American History and Genealogy Project

State of Connecticut

Connecticut, the southernmost of the Eastern United States, is bounded n. by Massachusetts, E. by Rhode Island, s. by Long Island Sound, and w. by New York. It is between 41° and 42° 2' n. lat., and 71° 20' and 73° 15' w. Ion., and between 3° 16' and 5° 11' e. Ion. from W. It contains 4,674 sq. ms., or 2,991,360 acres.

The population in 1790 was 237,946; in 1800, 251,002; in 1810, 261,942; in 1820, 275,248; in 1830, 297,711; in 1840, 300,015. Of these 148,300 were white males, 153,556 do. females, 3,881 free colored males, 4,214 do. females. Employed in agriculture, 56,955; in commerce, 2,743; manufactures and trades, 27,932; navigating the ocean, 2,700; do. rivers, &c, 431; learned professions and engineers, 1,697.

The capitals are Hartford, on the Connecticut r., at the head of sloop navigation, 50 miles from its mouth; and New Haven, on a bay which sets up 4 miles from Long Island Sound.

The state is divided into 8 counties, which, with their population in 1840, and their capitals, were as follows:

County, Population, Capital

Fairfield, 49,917, Fairfield and Danbury New Haven, 49,532, New Haven
Hartford, 55,629, Hartford New London, 44,463, New London and Norwich
Litchfield, 40,448, Litchfield Tolland, 17,980, Tolland
Middlesex, 24,879, Middletown Windham, 28,089, Brooklyn

These counties are divided into 144 cities and townships.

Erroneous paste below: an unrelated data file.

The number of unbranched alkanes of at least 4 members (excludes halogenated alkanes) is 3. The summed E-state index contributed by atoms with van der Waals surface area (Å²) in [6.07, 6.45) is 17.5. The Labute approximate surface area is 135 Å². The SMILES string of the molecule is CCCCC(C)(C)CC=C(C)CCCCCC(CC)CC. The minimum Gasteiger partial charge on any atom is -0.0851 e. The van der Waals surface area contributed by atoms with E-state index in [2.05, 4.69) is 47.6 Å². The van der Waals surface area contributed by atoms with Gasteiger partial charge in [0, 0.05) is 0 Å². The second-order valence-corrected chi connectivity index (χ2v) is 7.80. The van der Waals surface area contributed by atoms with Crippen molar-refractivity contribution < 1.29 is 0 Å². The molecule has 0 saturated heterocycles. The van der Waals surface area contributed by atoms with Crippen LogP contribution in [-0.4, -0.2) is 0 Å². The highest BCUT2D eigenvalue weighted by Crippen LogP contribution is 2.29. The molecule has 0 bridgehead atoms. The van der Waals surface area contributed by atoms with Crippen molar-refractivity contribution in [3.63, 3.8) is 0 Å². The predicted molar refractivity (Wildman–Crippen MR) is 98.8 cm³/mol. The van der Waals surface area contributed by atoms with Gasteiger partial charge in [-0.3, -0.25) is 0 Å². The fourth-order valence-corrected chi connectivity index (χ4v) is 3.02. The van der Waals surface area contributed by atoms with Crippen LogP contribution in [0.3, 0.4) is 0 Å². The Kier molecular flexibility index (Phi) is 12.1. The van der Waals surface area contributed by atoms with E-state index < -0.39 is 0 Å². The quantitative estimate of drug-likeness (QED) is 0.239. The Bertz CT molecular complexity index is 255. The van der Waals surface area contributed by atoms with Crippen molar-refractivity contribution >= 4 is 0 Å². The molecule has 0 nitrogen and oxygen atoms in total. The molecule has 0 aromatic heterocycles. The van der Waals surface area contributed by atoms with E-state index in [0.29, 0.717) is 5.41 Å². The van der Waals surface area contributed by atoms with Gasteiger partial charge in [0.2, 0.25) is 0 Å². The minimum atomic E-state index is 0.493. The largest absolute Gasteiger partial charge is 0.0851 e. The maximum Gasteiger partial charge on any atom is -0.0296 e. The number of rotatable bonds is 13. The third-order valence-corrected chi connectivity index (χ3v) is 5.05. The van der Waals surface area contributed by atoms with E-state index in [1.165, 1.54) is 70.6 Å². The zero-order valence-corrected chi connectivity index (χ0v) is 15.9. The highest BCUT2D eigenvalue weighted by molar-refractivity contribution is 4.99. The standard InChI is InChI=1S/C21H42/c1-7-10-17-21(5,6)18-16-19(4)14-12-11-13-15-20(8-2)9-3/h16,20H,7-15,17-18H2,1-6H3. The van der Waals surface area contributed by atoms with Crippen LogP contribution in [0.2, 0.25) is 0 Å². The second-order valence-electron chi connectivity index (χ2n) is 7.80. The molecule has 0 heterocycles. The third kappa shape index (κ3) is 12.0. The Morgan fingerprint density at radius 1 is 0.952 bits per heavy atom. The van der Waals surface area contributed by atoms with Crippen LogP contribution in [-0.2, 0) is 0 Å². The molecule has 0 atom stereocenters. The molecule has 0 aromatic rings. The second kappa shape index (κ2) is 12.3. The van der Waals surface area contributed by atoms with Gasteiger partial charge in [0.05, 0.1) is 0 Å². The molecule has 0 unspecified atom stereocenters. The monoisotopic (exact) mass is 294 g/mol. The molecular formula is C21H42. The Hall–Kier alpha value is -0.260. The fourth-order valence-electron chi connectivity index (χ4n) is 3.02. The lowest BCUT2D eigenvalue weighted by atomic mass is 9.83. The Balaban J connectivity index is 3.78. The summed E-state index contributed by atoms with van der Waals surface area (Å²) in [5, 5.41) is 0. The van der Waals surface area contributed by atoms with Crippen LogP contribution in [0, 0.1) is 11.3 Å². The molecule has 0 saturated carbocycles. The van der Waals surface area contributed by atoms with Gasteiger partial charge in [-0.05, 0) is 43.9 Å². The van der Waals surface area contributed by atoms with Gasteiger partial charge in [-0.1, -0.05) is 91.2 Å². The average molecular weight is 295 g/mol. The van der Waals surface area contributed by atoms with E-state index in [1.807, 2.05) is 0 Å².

Connecticut is in general a hilly country, but the hills are not of great elevation. In passing over the state e. and w. they occur very frequently, but much less so n. and s. A range of hills 8 or 10 ms. e. of Connecticut r., passes through a considerable portion of the state. Another and higher range commences at a high bluff called East Rock, a little n. e. of New Haven, and passes northwardly through the state into Massachusetts; a yet higher commences at West Rock, still more elevated than East Rock, a little to the n. w. of New Haven, and proceeds northwardly through the state, and constitutes the southern portion of the Green Mountain range. In the n. w. parts of this state, this range deserves and receives the name of mountains. The soil is generally good, but better adapted to grazing than to tillage. The interval land on the Connecticut river is exceedingly fertile, and very easily tilled. The soil in general is well cultivated, and produces Indian corn, rye, in some parts wheat, oats, barley, buckwheat, flax abundantly, some hemp, potatoes, pumpkins, turnips, pease, beans, &c. Apples are abundant, and some other fruits. Neat cattle, horses, sheep, butter, and cheese are produced extensively. In 1840 there were in the state, 34,650 horses and mules, 238,650 neat cattle, 403,462 sheep, 131,961 swine; poultry to the amount of 8176,629. There were produced 87,009 bushels of wheat, 33,759 of barley, 1,453,262 of oats, 737,424 of rye, 303,043 of buckwheat, 1,500,441 of Indian corn, 839,870 pounds of wool, 3,414,238 bushels of potatoes, 426,701 tons of hay, 83,764 pounds of hemp and flax, 471,657 of tobacco, 17,533 of silk cocoons, 51,764 of sugar. The products of the dairy amounted to $1,376,534, and of the orchard to $296,232; value of lumber, $147,841; and 2,666 gallons of wine were made.